Putin’s ‘chef’ pays Russian operatives released by Libya

File photo. Russian businessman Yevgeny Prigozhin prior to a meeting with business leaders held by Russian President Vladimir Putin and Chinese President Xi Jinping (both not pictured) at the Kremlin in Moscow, Russia, 4 July 2017. [Pool/EPA/EFE]

An ally of President Vladimir Putin has shelled out nearly $500,000 to two Russian political operatives recently freed by Libya after 18 months in captivity, his company said Monday (14 December).

Russian media last week reported that Maxim Shugaley and his interpreter Samir Seifan, who were arrested in Libya in May 2019 on charges of vote meddling, were released on 10 December and were flying back to Russia.

Concord, a company owned by EU-sanctioned businessman Yevgeny Prigozhin, said on Monday that he would be supporting the two men with 18 million rubles (€202,600) each — 1 million rubles for each of the 18 months they were held captive.

“Russians don’t abandon their own!” Concord said in a statement on the social media network Vkontakte.

Nicknamed “Putin’s chef” because his company has catered for the Kremlin, Prigozhin was sanctioned by the European Union in October on grounds of undermining peace in Libya by supporting the Wagner private military company.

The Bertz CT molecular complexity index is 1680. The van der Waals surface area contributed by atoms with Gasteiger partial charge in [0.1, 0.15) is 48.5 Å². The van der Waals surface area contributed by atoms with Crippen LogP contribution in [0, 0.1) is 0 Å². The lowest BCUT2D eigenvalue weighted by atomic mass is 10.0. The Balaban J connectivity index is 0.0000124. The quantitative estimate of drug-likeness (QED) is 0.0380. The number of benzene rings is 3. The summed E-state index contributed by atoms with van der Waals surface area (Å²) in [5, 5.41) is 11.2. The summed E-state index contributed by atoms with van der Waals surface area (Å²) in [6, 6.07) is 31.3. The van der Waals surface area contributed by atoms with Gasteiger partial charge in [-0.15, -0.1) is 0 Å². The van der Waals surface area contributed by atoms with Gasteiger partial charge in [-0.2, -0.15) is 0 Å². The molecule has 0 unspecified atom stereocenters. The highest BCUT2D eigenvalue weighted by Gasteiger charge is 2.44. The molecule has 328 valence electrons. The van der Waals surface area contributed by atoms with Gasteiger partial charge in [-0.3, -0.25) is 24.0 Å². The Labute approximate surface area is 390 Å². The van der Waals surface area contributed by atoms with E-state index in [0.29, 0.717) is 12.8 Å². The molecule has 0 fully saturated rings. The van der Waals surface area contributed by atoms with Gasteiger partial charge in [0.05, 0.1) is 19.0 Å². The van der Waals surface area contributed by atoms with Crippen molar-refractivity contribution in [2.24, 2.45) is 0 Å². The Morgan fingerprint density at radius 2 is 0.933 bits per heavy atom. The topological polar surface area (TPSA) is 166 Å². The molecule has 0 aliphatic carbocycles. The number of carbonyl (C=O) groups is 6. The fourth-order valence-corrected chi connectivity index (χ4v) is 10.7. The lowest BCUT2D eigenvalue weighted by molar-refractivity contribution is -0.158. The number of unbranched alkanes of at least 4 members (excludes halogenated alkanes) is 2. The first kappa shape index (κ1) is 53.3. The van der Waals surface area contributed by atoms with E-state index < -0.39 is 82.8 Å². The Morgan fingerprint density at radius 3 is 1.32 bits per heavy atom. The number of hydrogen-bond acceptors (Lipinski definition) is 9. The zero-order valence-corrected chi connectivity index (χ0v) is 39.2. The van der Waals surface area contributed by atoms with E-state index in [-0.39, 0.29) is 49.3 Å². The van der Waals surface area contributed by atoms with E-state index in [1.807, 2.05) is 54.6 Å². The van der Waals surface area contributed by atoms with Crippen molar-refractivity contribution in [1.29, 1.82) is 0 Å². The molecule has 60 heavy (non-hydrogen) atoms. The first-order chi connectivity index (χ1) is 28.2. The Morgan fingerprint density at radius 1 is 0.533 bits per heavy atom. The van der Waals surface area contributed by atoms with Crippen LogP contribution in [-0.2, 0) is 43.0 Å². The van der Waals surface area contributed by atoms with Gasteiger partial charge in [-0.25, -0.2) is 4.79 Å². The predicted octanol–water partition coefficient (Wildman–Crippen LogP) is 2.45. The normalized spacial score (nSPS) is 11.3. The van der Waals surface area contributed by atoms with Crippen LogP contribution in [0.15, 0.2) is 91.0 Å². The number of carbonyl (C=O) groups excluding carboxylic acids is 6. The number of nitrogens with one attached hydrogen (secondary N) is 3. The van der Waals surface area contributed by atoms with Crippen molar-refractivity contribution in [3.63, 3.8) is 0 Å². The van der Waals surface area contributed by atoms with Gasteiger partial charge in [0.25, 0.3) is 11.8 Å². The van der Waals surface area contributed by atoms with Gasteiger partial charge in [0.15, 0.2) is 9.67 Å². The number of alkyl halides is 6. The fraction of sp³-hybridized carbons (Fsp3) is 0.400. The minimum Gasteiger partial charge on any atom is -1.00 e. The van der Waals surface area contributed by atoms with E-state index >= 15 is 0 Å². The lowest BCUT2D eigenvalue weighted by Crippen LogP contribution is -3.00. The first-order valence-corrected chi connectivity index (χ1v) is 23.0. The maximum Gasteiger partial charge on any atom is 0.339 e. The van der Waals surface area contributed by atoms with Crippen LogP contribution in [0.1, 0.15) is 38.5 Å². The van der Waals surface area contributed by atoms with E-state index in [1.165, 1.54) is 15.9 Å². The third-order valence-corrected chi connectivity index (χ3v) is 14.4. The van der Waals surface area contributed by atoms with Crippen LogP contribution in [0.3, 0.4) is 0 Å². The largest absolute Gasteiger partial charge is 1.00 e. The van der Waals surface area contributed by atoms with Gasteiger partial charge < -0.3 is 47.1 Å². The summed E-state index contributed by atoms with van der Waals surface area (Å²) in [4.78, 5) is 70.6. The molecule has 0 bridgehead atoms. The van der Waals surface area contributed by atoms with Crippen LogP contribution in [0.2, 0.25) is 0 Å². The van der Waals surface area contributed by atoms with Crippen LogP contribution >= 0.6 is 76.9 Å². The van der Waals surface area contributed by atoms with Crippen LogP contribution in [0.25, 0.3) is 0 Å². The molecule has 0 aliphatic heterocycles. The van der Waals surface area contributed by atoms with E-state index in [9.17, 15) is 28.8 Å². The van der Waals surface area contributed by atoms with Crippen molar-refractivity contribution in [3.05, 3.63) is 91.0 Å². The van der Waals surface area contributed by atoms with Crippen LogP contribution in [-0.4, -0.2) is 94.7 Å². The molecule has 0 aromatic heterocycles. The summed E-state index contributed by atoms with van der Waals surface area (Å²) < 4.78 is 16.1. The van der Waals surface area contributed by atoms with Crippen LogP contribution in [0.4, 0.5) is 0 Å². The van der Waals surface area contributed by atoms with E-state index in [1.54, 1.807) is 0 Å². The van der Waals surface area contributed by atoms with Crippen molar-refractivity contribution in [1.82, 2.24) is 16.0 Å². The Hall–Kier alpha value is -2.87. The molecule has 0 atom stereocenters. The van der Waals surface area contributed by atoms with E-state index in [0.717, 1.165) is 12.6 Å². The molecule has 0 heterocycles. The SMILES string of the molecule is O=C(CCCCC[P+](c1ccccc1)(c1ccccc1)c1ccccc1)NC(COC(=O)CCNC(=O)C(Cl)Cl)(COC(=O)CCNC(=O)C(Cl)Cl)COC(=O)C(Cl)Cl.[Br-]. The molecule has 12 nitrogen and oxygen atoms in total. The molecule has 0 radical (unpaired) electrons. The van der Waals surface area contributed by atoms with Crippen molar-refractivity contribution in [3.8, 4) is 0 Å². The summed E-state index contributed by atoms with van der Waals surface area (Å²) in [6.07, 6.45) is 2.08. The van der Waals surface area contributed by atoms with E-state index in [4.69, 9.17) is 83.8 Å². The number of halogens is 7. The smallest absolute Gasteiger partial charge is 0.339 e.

EU sanctions senior Putin aides over Navalny, Libya

The EU on Thursday (15 October) sanctioned senior aides to Russian President Vladimir Putin, including the man known as his chef, over the poisoning of opposition figure Alexei Navalny and Kremlin meddling in Libya’s civil war.

Prigozhin, 59, was earlier sanctioned by the United States for his links to Wagner, which has been accused of sending mercenaries to fight in conflicts in Libya, Syria and countries in sub-Saharan Africa.

In conflict-torn Libya, Moscow backs strongman Khalifa Haftar against the UN-recognised Government of National Accord (GNA).

Shugaley and Seifan — both Russian citizens — were accused last year by Libyan authorities of election meddling on behalf of Moscow while they were working with the son of ousted leader Muammar Gaddafi.

Russia had made their release a condition for any improvement in relations with the internationally recognised Tripoli-based government.

Both operatives were employed by the Foundation for the Defence of National Values, a Moscow-based organisation that is part of a media group the United States has linked to Prigozhin.

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